"Microsoft can clear the decks of the entire Samsung matter -- money, time and other resources -- and will now be redirected to the Motorola litigation," he said.
The strategy might not have legs over the long term, however.
"In the short term, this deal will be good -- a smart strategic move for both sides," said Collins. "In the long term, not so much. I predict that these two partners of convenience will have other disputes in the not-too-distant future."
Samsung Happy to Fork Over Royalties
The royalty payments are simply a recognition of Microsoft's IP rights, according to Samsung, which underscored its ongoing alliance with Google in the same breath.
"As Samsung respects Microsoft's innovation and intellectual property rights in mobile operating systems, we've agreed to provide royalties in relation to these intellectual property rights," Kim Titus, director of public relations at Samsung Telecommunications America, told the E-Commerce Times.
"We are very pleased with the great success of our innovative Galaxy range of smartphones and tablets powered by Android platform. Today, we are the world's leading producer of Android smartphones and enjoy a strong partnership with Google," she pointed out.
Samsung's dual alliances with Microsoft and Google are simply a matter of providing support for customers, the company maintains.
"As always, the mix of mobile platforms represented within our device portfolio will be determined based on consumer demand and preferences in each market," said Titus.
This deal appears to be a win for both companies. The consolidated license portfolios could be a powerful tool in a market where Microsoft has struggled to stay afloat.
"I view this as the best possible outcome for Microsoft and Samsung, considering that Microsoft has continued to get licensing wins with other key Android OEMs," Michael Morgan, senior analyst for mobile devices at ABI Research, told the E-Commerce Times. "In this case, it is a classic example of players cross-licensing their patent portfolios, whereby one player reduces the initially requested costs by sharing their IP."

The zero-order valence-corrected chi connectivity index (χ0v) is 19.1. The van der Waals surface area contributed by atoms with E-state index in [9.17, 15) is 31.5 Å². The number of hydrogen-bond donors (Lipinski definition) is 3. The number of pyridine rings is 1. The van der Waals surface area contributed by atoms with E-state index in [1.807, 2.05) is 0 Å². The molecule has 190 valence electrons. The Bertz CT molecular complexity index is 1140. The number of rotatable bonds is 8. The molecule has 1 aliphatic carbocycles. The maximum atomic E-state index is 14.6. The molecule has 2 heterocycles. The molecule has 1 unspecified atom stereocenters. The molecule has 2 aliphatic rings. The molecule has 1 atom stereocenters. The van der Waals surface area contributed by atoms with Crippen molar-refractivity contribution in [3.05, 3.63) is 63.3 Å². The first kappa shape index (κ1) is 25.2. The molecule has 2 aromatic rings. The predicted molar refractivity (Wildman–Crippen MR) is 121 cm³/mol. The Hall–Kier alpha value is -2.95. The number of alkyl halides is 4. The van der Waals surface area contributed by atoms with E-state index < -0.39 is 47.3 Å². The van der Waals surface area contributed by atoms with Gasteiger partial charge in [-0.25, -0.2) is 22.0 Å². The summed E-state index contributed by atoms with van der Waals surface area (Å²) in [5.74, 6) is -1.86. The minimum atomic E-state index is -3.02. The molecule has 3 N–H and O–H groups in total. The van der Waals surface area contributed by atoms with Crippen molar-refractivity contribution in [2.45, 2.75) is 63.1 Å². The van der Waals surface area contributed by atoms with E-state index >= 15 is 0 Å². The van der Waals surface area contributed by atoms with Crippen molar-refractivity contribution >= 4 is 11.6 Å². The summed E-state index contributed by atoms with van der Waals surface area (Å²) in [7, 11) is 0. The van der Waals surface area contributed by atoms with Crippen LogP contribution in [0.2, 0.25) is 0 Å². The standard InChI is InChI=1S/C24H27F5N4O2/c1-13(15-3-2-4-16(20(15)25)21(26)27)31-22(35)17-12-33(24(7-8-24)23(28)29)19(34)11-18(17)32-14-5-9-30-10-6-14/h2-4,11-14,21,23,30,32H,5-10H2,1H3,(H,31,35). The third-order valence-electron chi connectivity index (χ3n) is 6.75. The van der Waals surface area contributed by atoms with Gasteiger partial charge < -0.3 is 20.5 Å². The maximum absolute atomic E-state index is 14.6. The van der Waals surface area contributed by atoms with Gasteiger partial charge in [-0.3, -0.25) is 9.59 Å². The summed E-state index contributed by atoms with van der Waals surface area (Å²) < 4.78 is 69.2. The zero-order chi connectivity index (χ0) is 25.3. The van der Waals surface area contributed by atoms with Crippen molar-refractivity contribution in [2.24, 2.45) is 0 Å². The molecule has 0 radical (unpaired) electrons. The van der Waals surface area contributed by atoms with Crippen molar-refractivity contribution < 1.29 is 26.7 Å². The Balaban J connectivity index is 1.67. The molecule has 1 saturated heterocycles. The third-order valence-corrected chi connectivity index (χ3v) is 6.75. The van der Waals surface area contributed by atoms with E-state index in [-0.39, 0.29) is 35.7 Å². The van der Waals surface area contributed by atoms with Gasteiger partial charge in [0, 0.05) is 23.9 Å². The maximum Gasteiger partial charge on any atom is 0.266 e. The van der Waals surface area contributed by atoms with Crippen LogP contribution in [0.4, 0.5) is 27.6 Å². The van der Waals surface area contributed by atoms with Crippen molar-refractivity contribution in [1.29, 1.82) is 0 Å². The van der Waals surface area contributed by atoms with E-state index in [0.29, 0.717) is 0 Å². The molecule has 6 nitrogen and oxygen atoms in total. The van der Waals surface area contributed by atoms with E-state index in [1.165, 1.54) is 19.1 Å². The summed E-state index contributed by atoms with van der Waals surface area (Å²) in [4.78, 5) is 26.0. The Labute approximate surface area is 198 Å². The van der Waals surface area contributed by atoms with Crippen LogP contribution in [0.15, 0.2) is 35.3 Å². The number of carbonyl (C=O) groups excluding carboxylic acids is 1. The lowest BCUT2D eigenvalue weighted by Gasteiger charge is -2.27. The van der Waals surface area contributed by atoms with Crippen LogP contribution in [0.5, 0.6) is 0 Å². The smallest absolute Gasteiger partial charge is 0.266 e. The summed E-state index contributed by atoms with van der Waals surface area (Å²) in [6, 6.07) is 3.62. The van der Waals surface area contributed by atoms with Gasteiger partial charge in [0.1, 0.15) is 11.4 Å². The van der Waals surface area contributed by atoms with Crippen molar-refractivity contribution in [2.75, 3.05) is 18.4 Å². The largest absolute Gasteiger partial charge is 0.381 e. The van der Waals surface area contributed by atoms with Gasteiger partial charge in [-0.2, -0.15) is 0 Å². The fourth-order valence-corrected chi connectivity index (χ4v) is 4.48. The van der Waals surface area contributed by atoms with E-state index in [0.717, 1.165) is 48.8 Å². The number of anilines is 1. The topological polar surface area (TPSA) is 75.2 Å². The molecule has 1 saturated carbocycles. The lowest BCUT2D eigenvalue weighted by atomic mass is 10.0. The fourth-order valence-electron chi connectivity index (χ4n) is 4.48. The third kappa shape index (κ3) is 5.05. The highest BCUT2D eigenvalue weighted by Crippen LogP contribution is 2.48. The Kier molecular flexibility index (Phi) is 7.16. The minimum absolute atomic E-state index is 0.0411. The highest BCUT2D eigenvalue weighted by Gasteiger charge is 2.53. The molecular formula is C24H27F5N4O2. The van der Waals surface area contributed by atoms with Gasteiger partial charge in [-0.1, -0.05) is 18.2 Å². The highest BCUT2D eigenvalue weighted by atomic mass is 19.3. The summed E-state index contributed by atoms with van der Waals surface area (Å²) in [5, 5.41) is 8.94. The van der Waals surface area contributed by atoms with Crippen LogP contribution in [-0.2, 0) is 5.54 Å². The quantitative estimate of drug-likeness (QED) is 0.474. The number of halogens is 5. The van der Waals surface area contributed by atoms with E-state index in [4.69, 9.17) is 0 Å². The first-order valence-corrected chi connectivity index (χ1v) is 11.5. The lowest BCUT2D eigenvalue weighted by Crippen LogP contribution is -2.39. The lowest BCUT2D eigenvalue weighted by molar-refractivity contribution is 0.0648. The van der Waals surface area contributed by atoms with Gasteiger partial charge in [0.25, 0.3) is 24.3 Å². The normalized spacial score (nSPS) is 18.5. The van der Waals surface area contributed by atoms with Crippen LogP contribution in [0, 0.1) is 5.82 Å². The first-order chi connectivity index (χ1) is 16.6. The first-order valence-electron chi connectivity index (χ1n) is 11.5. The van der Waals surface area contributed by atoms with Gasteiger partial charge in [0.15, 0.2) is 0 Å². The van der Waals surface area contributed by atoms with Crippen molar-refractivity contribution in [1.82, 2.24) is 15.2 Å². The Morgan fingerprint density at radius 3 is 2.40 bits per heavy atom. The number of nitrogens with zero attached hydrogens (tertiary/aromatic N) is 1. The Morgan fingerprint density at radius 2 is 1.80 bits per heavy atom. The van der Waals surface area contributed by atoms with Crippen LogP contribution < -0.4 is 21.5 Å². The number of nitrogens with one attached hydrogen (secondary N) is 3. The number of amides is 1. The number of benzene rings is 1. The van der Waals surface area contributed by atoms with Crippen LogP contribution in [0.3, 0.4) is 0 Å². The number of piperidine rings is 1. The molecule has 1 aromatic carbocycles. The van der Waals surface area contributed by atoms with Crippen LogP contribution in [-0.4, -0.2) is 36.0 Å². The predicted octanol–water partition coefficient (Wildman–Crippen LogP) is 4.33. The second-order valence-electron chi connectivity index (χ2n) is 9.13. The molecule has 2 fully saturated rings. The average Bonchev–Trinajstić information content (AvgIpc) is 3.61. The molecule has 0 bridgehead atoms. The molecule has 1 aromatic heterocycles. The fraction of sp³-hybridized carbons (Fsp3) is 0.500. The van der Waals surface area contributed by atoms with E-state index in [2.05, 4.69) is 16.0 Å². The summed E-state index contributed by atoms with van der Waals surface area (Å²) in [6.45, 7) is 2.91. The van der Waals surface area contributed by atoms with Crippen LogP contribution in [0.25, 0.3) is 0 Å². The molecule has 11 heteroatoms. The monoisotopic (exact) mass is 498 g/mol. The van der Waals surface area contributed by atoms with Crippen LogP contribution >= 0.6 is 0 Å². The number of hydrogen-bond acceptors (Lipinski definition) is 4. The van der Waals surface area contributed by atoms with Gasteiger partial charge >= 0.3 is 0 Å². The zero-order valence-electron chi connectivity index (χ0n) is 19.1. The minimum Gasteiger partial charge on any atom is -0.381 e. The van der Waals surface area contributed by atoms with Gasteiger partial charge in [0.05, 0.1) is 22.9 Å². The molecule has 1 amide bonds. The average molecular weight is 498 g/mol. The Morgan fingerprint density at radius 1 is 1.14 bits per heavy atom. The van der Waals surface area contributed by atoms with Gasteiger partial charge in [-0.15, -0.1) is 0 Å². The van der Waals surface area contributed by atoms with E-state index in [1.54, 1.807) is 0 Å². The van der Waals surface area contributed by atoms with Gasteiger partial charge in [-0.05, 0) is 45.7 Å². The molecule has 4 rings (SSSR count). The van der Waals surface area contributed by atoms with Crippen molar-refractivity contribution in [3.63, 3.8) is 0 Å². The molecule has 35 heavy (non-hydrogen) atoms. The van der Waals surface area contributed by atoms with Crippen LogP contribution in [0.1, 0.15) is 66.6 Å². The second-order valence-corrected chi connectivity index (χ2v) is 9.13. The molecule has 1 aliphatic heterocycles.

The Samsung-Microsoft deal may have created a sea change in the smartphone market.
"With Samsung now capitulating to Microsoft, I view this as the tipping point in this battle, whereby those who have not yet agreed to licensing fees to Microsoft will begin to focus on getting the best deal that they can," said Morgan. "Microsoft will continue to leverage its IP strength and expertise and turn Android from a pure competitor into a revenue stream."
Google is going to have a tough time promoting Android as a free and open system going forward, he suggested.
"Only time will tell if having to pay Microsoft for Android will actually put a dent in Android adoption by OEMs," said Morgan. "It is still unclear if it will be profitable to engineer around the Microsoft IP over the long term or if paying a 'Microsoft Tax' on Android is the best option in terms of cost and strategy."
The subtext to the deal may be that Google has lost some of its strength in the smartphone market.
"Ultimately," concluded Morgan, "this move shows that the largest Android OEM does not believe that Google will be able to protect the ecosystem."